But the issue is becoming increasingly hard to ignore, and it places headteachers and governors in a dilemma. If they set aside scarce time and resources to make pupils aware of the dangers of drug abuse, they risk being labelled as a school with a drug problem. If they do nothing, they risk being asked to explain their lack of pre-emptive action when a teenage drug-dealer is found on the premises.
Recent studies carried out at Manchester University found that more than one third of children aged 14 and 15 had taken illegal drugs. Half of the 15- and 16-year- olds questioned had tried them, and a quarter said they were regular users. Four out of 10 had taken cannabis, a quarter LSD, one fifth 'poppers' (pills that contain amyl nitrate), and 7 per cent had tried Ecstasy.
The response by schools to the problem has been patchy. While some have attempted to take action, others merely hope that a lecture from the local police or a Personal and Social Education lesson on drugs will do the trick.
Hamond's High School in Swaffham, Norfolk, is one that has decided to tackle the issue head-on. The school does not have a 'drug problem', and its headteacher, Robert Young, has not had to deal with a single drugs-related incident during his nine years in the job.
But after parents voiced fears about under-age drinking becoming a problem in Swaffham and about what Mr Young describes as 'the embryonic development of solvent abuse', staff at the school decided to forge links with the Community Alcohol and Drug Service (CADS) in King's Lynn.
Last year Paul Berry, drugs and HIV counsellor at CADS, and Gerry McKenna, its outreach worker, started to run a weekly drop-in at the school, at which pupils could approach them for confidential advice. Each Thursday they answer questions from anything up to 21 pupils. This term they are hosting a series of question- and-answer sessions with the school's new intake of 12-year-olds.
The CADS approach is to answer questions as honestly as possible and to avoid lecturing on the evils of drugs - an approach that is felt to be counter-productive. On a recent occasion, a 12-year-old asked whether either of the CADS representatives had ever taken drugs.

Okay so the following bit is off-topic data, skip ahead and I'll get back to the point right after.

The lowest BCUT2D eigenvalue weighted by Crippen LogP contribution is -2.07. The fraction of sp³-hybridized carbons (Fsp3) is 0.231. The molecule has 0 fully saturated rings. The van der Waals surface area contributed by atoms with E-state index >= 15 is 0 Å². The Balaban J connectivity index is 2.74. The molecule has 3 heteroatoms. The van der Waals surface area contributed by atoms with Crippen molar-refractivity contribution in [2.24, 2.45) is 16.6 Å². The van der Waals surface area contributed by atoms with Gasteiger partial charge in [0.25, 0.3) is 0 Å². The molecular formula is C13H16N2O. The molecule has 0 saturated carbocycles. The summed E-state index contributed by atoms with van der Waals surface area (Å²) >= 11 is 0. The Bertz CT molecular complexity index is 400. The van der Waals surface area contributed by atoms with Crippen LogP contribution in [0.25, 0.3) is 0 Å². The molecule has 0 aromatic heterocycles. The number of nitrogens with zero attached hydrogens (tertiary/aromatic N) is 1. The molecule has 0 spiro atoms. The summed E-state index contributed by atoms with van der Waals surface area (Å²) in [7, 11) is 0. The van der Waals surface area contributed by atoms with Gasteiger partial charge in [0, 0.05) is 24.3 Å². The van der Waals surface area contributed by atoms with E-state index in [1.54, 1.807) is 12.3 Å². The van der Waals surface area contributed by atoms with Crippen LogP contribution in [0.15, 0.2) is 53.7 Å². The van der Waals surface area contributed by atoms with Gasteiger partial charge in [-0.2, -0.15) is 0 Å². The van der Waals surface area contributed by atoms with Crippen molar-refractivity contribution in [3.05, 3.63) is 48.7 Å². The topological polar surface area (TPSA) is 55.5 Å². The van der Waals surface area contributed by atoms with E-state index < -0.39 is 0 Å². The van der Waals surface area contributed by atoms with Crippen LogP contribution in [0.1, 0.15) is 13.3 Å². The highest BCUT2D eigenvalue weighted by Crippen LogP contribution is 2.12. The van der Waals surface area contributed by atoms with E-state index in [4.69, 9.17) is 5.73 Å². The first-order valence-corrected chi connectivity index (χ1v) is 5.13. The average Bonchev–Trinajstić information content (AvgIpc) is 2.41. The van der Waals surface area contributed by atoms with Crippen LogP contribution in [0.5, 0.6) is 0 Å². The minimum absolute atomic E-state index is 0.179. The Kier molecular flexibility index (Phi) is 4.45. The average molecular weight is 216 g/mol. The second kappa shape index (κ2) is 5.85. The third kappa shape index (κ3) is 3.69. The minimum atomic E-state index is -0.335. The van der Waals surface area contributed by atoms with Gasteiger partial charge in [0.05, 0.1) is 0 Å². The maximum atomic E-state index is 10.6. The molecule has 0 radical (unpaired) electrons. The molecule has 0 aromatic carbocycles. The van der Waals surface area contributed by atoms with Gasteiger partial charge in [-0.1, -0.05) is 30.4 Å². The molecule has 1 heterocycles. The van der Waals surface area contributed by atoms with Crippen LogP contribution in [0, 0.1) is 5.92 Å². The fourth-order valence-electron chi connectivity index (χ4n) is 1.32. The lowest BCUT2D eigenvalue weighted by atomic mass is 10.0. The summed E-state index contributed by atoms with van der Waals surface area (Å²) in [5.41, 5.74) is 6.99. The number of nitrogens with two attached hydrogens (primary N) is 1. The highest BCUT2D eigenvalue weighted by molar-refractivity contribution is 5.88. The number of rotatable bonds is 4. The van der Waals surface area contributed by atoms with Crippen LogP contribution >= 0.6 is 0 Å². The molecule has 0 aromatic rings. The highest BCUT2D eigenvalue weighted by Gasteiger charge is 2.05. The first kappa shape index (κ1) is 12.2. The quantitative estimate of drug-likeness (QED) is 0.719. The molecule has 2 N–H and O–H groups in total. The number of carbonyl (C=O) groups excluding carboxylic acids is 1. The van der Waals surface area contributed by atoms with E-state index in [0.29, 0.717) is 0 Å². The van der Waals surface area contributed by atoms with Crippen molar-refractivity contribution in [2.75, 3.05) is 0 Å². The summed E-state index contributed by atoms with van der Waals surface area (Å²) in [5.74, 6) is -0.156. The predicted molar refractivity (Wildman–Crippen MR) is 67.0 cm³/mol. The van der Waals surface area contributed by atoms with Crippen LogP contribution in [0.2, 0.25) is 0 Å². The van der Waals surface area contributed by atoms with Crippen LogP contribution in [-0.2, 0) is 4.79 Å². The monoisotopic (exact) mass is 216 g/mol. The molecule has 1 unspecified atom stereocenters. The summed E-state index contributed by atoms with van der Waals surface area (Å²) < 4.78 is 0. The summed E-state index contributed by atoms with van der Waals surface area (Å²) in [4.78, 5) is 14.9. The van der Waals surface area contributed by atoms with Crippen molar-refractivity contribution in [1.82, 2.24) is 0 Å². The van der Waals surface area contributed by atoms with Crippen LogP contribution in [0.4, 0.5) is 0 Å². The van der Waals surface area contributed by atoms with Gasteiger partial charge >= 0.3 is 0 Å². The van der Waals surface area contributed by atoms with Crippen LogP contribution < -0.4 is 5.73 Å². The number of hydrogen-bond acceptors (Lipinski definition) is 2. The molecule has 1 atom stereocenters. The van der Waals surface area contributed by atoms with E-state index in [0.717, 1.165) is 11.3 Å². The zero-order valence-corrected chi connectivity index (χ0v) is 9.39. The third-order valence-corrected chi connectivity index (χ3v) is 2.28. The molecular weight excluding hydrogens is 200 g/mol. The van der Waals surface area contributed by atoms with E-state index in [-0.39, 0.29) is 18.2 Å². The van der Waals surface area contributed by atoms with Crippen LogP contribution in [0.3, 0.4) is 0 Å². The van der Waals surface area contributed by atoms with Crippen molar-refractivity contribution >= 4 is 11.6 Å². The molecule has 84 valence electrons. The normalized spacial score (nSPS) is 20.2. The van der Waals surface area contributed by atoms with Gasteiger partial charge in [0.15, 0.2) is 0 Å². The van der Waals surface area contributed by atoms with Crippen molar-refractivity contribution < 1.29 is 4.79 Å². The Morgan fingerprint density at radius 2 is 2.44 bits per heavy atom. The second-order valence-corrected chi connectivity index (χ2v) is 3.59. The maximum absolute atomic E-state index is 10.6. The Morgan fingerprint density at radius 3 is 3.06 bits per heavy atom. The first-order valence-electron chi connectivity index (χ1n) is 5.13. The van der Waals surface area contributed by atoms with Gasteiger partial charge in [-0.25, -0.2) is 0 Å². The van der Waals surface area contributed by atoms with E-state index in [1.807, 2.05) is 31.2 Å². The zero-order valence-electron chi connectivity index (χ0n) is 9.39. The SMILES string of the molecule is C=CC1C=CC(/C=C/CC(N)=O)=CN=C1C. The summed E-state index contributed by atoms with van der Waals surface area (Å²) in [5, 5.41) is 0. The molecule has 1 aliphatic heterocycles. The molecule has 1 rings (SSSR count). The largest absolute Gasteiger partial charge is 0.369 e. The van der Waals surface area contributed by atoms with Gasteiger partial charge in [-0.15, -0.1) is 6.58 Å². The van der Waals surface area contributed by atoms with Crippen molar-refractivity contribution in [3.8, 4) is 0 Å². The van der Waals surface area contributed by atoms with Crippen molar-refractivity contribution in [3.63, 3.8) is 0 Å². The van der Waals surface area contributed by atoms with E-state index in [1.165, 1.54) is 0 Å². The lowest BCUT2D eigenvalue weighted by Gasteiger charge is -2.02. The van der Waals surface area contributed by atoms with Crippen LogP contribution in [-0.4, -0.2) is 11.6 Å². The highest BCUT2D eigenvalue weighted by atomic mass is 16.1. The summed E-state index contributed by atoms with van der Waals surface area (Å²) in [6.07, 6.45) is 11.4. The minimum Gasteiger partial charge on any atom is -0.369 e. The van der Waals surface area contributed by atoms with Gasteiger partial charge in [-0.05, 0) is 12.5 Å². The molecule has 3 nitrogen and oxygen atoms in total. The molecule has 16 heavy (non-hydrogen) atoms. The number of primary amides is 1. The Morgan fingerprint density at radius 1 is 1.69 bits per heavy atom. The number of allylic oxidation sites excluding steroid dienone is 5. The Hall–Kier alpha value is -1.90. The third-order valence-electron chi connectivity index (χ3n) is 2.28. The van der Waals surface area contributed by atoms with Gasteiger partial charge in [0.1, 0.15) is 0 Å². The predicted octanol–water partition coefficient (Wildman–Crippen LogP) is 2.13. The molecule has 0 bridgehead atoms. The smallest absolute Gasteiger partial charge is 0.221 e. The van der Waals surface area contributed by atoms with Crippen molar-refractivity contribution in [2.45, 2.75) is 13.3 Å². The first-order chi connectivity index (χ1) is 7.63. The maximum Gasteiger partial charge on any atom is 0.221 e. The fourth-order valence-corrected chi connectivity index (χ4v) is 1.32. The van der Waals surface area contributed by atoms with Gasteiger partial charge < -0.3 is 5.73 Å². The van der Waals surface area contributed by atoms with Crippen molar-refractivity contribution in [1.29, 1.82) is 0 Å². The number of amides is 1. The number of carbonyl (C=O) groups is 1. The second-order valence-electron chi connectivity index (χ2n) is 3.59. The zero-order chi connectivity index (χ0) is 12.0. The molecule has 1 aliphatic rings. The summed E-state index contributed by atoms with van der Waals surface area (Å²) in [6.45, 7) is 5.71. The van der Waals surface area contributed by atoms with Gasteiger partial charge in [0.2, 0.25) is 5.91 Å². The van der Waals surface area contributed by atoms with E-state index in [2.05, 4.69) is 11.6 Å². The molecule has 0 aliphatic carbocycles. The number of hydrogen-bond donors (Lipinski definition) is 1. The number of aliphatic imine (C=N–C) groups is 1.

'Oh yes, of course,' they replied. Only that morning, they said, they had shared one substance with the Independent's reporter. After a moment's wide-eyed reflection, someone in the class remembered that caffeine, too, was a drug.
Most of the questions focused on the effects of drugs, although Mr McKenna received something of a grilling after he explained that part of his job was to give clean needles to addicts. 'Why do you do that? Why don't you tell them to stop it? Why can't you tell them to go to the police?' asked one boy.
Mr Berry explained that the job of the police was to uphold the law, and that they would be less interested in helping people with problems than CADS, whose job it was to help.
While the children's attitudes to drugs seemed simplistic, their knowledge of them showed that they were, at least, a topic of conversation. When asked what names they knew for drugs, they came up with a sizeable list, including speed, heroin, LSD, pot, smack, grass, E and white doves (Ecstasy pills with birds etched on to them).
'What's the most expensive drug?' asked one pupil. Mr McKenna explained that heroin was the most expensive, costing between pounds 80 and pounds 100 per gramme.
'Cannabis is quite expensive . . .' ventured another. Mr McKenna asked if anyone knew how much an eighth of an ounce of cannabis would cost. 'About pounds 15 or pounds 20,' replied one boy, who said he had heard it from his sister.
The CADS team later declared the session a success, and said several pupils had approached them afterwards to ask if they could come to the drop-in the following week.
In addition to the drop-in and the question-and-answer sessions, the team has also worked with sixth- form groups, with staff and with parents. Barry Gibson, the school's Personal and Social Education co- ordinator, said parents have reacted very positively to the scheme.
'The response I had was that they were pleased that the school was doing something about it, rather than ringing alarm bells. They had heard about the rave scene, and had become a little bit concerned.'
Between them, Mr McKenna and Mr Berry spent the equivalent of 27 days at the school in the first three terms of the scheme, and staff hope this will continue. News of the scheme is spreading and CADS has received other requests for help.
This will be welcomed by the Institute for the Study of Drug Dependence, which says that as long as schools ignore the problem of teenage drug abuse it will continue to grow, because young people will not receive the advice they need. Many drug agencies are geared to adults and do not cater for the youth market, the institute believes.
Harry Shapiro, head of publications for the institute, said that while many schools include drug education in their programmes, few have contact with drug agencies. He said he knew of one other project in Newham, east London, which was similar to the one at Hamond's High School.
In inner-city areas more emphasis tends to be placed on the problem, he said, but often the quality of drug education depends on the enthusiasm of the teachers involved. 'Schools are not reluctant to embark on drug education, but often they find it difficult to respond to drug use on the premises other than through expulsions.'
Mr Shapiro said drug agencies could also do more to make themselves accessible to schools. 'Drug agencies, by their own admission, are not geared up for the needs of teenage users. By and large they are not even geared up to adult users of non-injected drugs.'
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